The Monach Islands, also known as Heisker (Scottish Gaelic: Eilean Heisgeir / Heisgeir, pronounced [(elan)ˈheʃkʲəɾʲ] (
|Monach Isles SSSI|
IUCN category IV (habitat/species management area)
Ceann Iar, the most westerly of the three main Monach Islands
Location of the Monach Islands
|Location||Outer Hebrides, Scotland|
|Area||598.1 ha (1,478 acres)|
|Governing body||Scottish Natural Heritage (SNH)|
Geology and geography
The main islands of Ceann Ear (once home to a nunnery), Ceann Iar and Shivinish are all linked at low tide. It has been claimed that it was at one time possible to walk all the way to Baleshare, and on to North Uist, five miles away at low tide. In the 17th century, a large tidal wave is said to have washed this route away. The islands of the group tend to be low-lying and sandy, subject to intense coastal erosion. Not unlike the Isles of Scilly it is possible that Ceann Iar, Shivinish and Ceann Ear formed a single body of land within historic times, and that their land area has greatly decreased due to overgrazing, sea inundation, and wind erosion.
The islands have been uninhabited since 1942, but were populated by up to 100 people for centuries (possibly for a millennium or more) prior to 1810. They were originally abandoned due to overgrazing, but were resettled by 1841 in the wake of the Highland Clearances.
Shillay is the location of Monach Lighthouse, built by David and Thomas Stevenson in 1864. The lighthouse was closed in 1942 but, following the sinking of the oil tanker MV Braer in 1993, a new and much smaller lighthouse was built in 1997. This had a range of 10 miles (16 km); when a range of 18 miles (29 km) was deemed necessary, the new lighthouse was shut down in 2008 and the old lighthouse recommissioned with a new optic. Like all British lighthouses it is now unmanned and fully automated.
In 2007 renovations of the old schoolhouse were completed, enabling visitors to stay on the island, and learn about its history and wildlife. The old Heisgeir mailboat has also been restored at the Grimsay boatshed. The 28-foot motorised open wooden boat was built circa 1932 for the last family to leave the Monach Islands, and had lain unused at Lochmaddy before being rescued by the local history society.
Jacobite sympathiser James Erskine, Lord Grange (1679–1784), had his wife Rachel kidnapped and abandoned on the Monach Isles between 1732 and 1734. At the time the islands were owned by Sir Alexander MacDonald of Sleat and she was housed with his tacksman (leaseholder), another Alexander MacDonald and his wife. When Lady Grange complained about her condition, she was told by her host that he had no orders to provide her either with clothes, or food other than the normal fare he and his wife were used to. She lived in isolation, not even being told the name of the island where she was living, and it took her some time to find out who her landlord was. She was there until June 1734 when John and Norman MacLeod from North Uist arrived to move her on. They told her they were taking her to Orkney, but she was taken to Hirta where she lived from 1734-42 before being taken to Skye where she died after a failed rescue attempt.
Wildlife and conservation
The islands are of special interest for undisturbed machair and their grey seal population. About 10,000 seals come ashore each autumn to have their pups and mate, making it one of the largest such colonies in the world. There are also a large number of nesting seabirds and a rich flora. Grey herons nest in some of the abandoned buildings. There are no trees on the islands.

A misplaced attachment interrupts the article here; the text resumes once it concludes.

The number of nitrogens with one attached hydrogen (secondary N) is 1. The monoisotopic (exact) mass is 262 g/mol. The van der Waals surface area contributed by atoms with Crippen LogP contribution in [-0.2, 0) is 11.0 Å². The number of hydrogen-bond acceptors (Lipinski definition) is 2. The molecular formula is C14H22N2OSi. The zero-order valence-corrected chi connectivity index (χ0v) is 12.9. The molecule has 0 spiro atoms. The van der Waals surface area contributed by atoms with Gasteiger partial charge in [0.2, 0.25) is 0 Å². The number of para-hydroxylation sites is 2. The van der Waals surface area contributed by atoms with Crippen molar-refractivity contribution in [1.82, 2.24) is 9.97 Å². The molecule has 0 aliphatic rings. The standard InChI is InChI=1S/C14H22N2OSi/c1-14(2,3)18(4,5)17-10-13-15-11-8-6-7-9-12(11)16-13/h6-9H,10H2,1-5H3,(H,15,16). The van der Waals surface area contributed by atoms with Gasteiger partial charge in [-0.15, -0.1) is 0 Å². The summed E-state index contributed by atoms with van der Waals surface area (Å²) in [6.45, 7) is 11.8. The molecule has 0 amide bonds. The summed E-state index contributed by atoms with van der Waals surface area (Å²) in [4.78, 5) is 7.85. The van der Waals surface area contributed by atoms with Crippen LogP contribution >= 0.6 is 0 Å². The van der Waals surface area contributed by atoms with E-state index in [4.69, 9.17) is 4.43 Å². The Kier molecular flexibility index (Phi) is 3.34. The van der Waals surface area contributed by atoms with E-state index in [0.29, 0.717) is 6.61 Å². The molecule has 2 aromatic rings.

The islands are designated as a Special Protection Area (SPA), a Special Area of Conservation (SAC), and a Site of Special Scientific Interest (SSSI). The International Union for Conservation of Nature (IUCN) classifies as the islands (via the SSSI designation) as meeting the criteria for a Category IV protected area. The SAC designation extends to cover the seas surrounding the group, and in 2014 a larger area of the sea surrounding the islands (in total 6,200 hectares (62 km2)) was declared a Nature Conservation Marine Protected Area (NCMPA). The designation is in place to protect the feeding grounds of the islands' seabirds, as well as the marine geomorphology of the seabed. The Monach Islands were also formerly designated as a National Nature Reserve, however this designation was withdrawn in May 2018.
|Wikimedia Commons has media related to Monach Islands.|
- "Monach Isles SSSI". Scottish Natural Heritage. Retrieved 21 November 2019.
- Haswell-Smith, Hamish (2004). The Scottish Islands. Edinburgh: Canongate. ISBN 978-1-84195-454-7.
- "Monach Lighthouse". Northern Lighthouse Board. Retrieved 8 December 2007.
- Ross, John (7 April 2007). "Renovation breathes new life into windswept Monach Isles". The Scotsman. Edinburgh.
- Macauley (2009) pp. 84–86
- Haswell-Smith (2004) pp. 254–56
- Quine, David (2000). Island Guides: St. Kilda. Grantown-on-Spey: Colin Baxter.
- Steel, Tom (1988). The Life and Death of St. Kilda. London: Fontana.
- "Monach Islands". Western Isles Guide Book. Retrieved 8 December 2007.
- Murray, W.H. (1966) The Hebrides. London. Heinemann. Page 205.
- "Monach Islands SPA". Scottish Natural Heritage. Retrieved 21 November 2019.
- "Monach Islands SAC". Scottish Natural Heritage. Retrieved 21 November 2019.
- "Monach Isles in United Kingdom of Great Britain and Northern Ireland". Protected Planet. Retrieved 21 November 2019.
- "Monach Isles MPA(NC)". Scottish Natural Heritage. Retrieved 31 August 2019.
- "Monach Islands". Archived from the original on 10 October 2007. Retrieved 8 December 2007.
- "Protected area notices". Scottish Natural Heritage. 18 May 2018. Retrieved 1 June 2018.